Czechoslovakia has been famous for its watering spots for the elite since long before the Czechs were forcibly introduced to communism. Spas have thrived there since medieval times. About one thousand distinct natural sources of hot mineral water exist in the country. Prague is known for its historical buildings and as a cultural center. Other major cities are Bratislava, Ostrava, and Brno.
FIGURE 6.2 Castle hopping. A major experience for tourists to Czechoslovakia is visiting one of the some five hundred castles that are open to visitors. Hradcany Castle in Prague is pictured above.
The western part of Czechoslovakia, a rolling area surrounded by low mountains to the north, west and south, is politically and economically the most important part of the country. The central region is hillier than the west and has important coal and steel industries in the north. The east has rugged mountains in the central and northern part and lowlands in the south that are important for agriculture.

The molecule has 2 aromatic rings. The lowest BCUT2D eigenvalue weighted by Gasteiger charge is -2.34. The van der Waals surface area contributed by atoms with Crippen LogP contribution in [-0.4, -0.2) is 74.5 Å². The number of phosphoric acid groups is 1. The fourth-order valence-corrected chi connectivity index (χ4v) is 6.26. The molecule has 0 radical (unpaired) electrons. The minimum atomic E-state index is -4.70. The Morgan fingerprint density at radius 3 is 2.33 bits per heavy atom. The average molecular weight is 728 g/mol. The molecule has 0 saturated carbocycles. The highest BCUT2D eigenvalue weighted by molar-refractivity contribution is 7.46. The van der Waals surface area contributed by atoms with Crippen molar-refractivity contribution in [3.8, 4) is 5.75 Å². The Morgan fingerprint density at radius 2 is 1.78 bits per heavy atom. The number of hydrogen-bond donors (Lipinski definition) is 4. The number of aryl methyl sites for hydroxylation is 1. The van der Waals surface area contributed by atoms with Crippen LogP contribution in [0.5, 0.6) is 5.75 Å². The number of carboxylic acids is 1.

The country has a temperate climate. Lush springs and pleasant autumns alternate with cold summers and generally gloomy winters. Total precipitation in Prague, the capital, is low about twenty inches annually. About 2.2 million foreign visitors were reported for the year 1980, the vast majority from communist bloc neighbors. Cedok, the Czechoslovak State Travel Bureau, arranges much of the travel within Czechoslovakia.